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Santa Fe, N.M.

Pacifism And Political Liberty

Two salient difficulties came to my mind as I read Kenneth Kantzer’s “One Cheer for Carl Sagan” [Senior Editor, June 13]. First, he misconstrues the biblical motivation for pacifism. The implication is that unqualified preservation of life forms the basis of pacifism. It springs, instead, from obedience to Christ’s unconditional call for love and reconciliation.

A second lacuna results from a logical fallacy constructed by Kantzer, making a spurious either/or position: it is either life or liberty. He then asserts that biblically, liberty always takes precedence. While this is true in some cases, it is not in others. Christ never told his disciples to rebel against oppressive Roman rule, because they lacked genuine political liberty. Instead, they were to go the extra mile. Kantzer also fails to distinguish between taking life and laying it down. Coupled with his ambiguity regarding liberty, it engenders a false dichotomy between the two by removing them from an accurate and necessary context of obedience.


Mechanicsburg, Penn.

Kantzer seems to assume all the major social gospel foundational premises historically associated with theological liberalism. Today’s evangelical political-social activist will use the term “biblical” merely as an appealing label—not to denote actual exegesis. Conversely, “anti-biblical” is used to castigate a “pie in the sky” attitude—notwithstanding the absence of social-political goals in the ministry of Christ and the New Testament church and the biblical admonition to set our minds on heavenly things.


Alexandria, Va.

Yancey’S Straight Stick

Thank you for Philip Yancey’s insightful article “When the Facts Don’t Add Up” [June 13]. It lies as a straight stick of biblical reality beside so many crooked rods of sociological expediency. My tendency has sometimes been to try to straighten out others’ crooked sticks, rather than laying down a straight one and letting people choose between the two.


Jupiter, Fla.

I agree: If Job is “about” the problem of pain, it’s a very unsatisfactory book, for no answer to the problem is presented that bears the Master’s seal of approval. If, on the other hand, it’s about faith, then it is one of the most pertinent books in the Bible for these angst-ridden times.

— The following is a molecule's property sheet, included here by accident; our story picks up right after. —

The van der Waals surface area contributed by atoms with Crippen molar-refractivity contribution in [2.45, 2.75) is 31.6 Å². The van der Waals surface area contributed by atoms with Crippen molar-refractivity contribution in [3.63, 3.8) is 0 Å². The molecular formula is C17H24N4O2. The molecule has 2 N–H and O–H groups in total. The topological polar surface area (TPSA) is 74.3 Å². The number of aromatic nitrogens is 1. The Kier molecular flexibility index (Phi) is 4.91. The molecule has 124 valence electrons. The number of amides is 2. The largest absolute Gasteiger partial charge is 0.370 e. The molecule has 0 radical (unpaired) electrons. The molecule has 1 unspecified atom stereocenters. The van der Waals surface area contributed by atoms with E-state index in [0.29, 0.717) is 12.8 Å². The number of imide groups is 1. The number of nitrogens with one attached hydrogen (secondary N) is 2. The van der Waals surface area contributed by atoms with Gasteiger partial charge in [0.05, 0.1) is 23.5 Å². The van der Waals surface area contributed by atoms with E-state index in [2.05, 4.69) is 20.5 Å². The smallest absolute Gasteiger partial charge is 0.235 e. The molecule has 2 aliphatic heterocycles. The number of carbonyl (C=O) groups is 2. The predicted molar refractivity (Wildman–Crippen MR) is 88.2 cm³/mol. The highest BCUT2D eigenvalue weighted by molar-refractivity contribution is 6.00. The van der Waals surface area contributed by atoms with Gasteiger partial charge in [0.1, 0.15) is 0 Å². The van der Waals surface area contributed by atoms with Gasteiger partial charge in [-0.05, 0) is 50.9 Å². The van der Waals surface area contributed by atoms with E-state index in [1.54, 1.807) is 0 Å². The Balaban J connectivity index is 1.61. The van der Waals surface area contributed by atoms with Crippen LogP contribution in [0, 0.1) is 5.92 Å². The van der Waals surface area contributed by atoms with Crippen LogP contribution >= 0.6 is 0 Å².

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Vancouver, Wash.

I must take issue with Yancey’s first stated principle—that “God did not directly cause Job’s problems.” That principle, though attractive, is directly contradicted by direct statement and by implication throughout the text itself. It seems to me that, as we suffer through affliction, we must wrestle, as Job did, with this uncomfortable conclusion—that even affliction often comes from the hand of God. It must be agreed that Satan had a part in Job’s suffering. But I believe we must be careful not to stray too far from the text in our desire not to charge God with evil.


Adonai Fellowship, Inc.

Durango, Colo.

Feeding The Hungry Or Saving Souls?

Charles Colson rightly raises significant questions about the razzle-dazzle of celebrity hype in raising funds to feed the hungry in “We Aren’t The World” [June 13]. The church will be feeding the hungry and fostering community and agricultural development that chip away at the root causes of hunger long after many of the celebrities have overdosed on their affluent lifestyle.

However, I would raise the question of whether the phenomenon of celebrity fund raising for the hungry and the poor of the world may be a finger directed at the church in shame for her inadequate concern and action of commitment to the world’s poor. I am certain that saving souls costs less than feeding them!


Zion Mennonite Church

Archbold, Ohio

Aids: A Medical Issue

Regarding Tim Stafford’s editorial “Pardon My Morality” [June 13], it is important to distinguish medical issues from moral ones. From a medical point of view, which is, I presume, Dr. Dowdies field of expertise, reducing the number of sex partners and practicing safe sex will reduce the likelihood of becoming infected. The number of sex partners is a secondary consideration; safe sex is a primary consideration, AIDS is not a moral issue per se; it is a medical issue. That is not to say one ought not discuss the morality of sex, but they are two distinct issues. Joining them together has resulted in terrible discrimination that is absolutely un-Christian.

I also resent the implied analogy between persons with AIDS and muggers. Perhaps a truer analogy would be to compare persons with AIDS with lepers, for that is how they are so often treated. Surely we all remember how Jesus treated the lepers of his day.


AIDS Resource Center, Inc.

New York, N.Y.